777    An HTTP message can either be a request from client to server or a
778    response from server to client.  Syntactically, the two types of
779    message differ only in the start-line, which is either a request-line
780    (for requests) or a status-line (for responses), and in the algorithm
781    for determining the length of the message body (Section 3.3).
782
783NEW:
784
785    An HTTP message can be either a request from client to server or a
786    response from server to client.  Syntactically, the two types of
787    message differ only in the start-line, which is either a request-line
788    (for requests) or a status-line (for responses), and in the algorithm
789    for determining the length of the message body (Section 3.3).
790
791
792Section 3.1., paragraph 2:
793OLD:
794
795    In theory, a client could receive requests and a server could receive
796    responses, distinguishing them by their different start-line formats,
797    but in practice servers are implemented to only expect a request (a
798    response is interpreted as an unknown or invalid request method) and
799    clients are implemented to only expect a response.
800
801NEW:
802
803    In theory, a client could receive requests and a server could receive
804    responses, distinguishing them by their different start-line formats,
805    but, in practice, servers are implemented only to expect a request (a
806    response is interpreted as an unknown or invalid request method) and
807    clients are implemented to only expect a response.
808
809
810Section 3.1.1., paragraph 1:
811OLD:
812
813    A request-line begins with a method token, followed by a single space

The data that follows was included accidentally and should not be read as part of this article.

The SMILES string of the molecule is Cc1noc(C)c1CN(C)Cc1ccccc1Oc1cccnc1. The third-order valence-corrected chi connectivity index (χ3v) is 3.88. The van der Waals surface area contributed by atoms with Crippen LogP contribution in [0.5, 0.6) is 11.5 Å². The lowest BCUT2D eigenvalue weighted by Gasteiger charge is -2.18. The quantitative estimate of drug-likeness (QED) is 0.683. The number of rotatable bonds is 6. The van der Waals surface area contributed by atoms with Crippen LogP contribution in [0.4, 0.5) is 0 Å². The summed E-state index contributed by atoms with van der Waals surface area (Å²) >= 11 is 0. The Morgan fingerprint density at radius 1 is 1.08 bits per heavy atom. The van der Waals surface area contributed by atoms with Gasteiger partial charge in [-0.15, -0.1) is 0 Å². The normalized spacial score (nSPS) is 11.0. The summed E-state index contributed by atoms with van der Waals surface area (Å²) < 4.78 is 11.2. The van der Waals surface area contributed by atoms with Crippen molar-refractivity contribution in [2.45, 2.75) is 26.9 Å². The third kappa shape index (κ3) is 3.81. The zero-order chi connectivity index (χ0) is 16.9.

814    (SP), the request-target, another single space (SP), the protocol
815    version, and ending with CRLF.
816
817NEW:
818
819    A request-line begins with a method token and is followed by a single
820    space (SP), the request-target, another single space (SP), the
821    protocol version, and ends with CRLF.
822
823
824Section 3.1.1., paragraph 3:
825OLD:
826
827    The method token indicates the request method to be performed on the
828    target resource.  The request method is case-sensitive.
829
830NEW:
831
832    The method token indicates the request method to be performed on the
833    target resource.  The request method is case sensitive.
834
835
836Section 400, paragraph 1:
837OLD:
838
839    HTTP does not place a pre-defined limit on the length of a request-
840    line, as described in Section 2.5.  A server that receives a method
841    longer than any that it implements SHOULD respond with a 501 (Not
842    Implemented) status code.  A server that receives a request-target
843    longer than any URI it wishes to parse MUST respond with a 414 (URI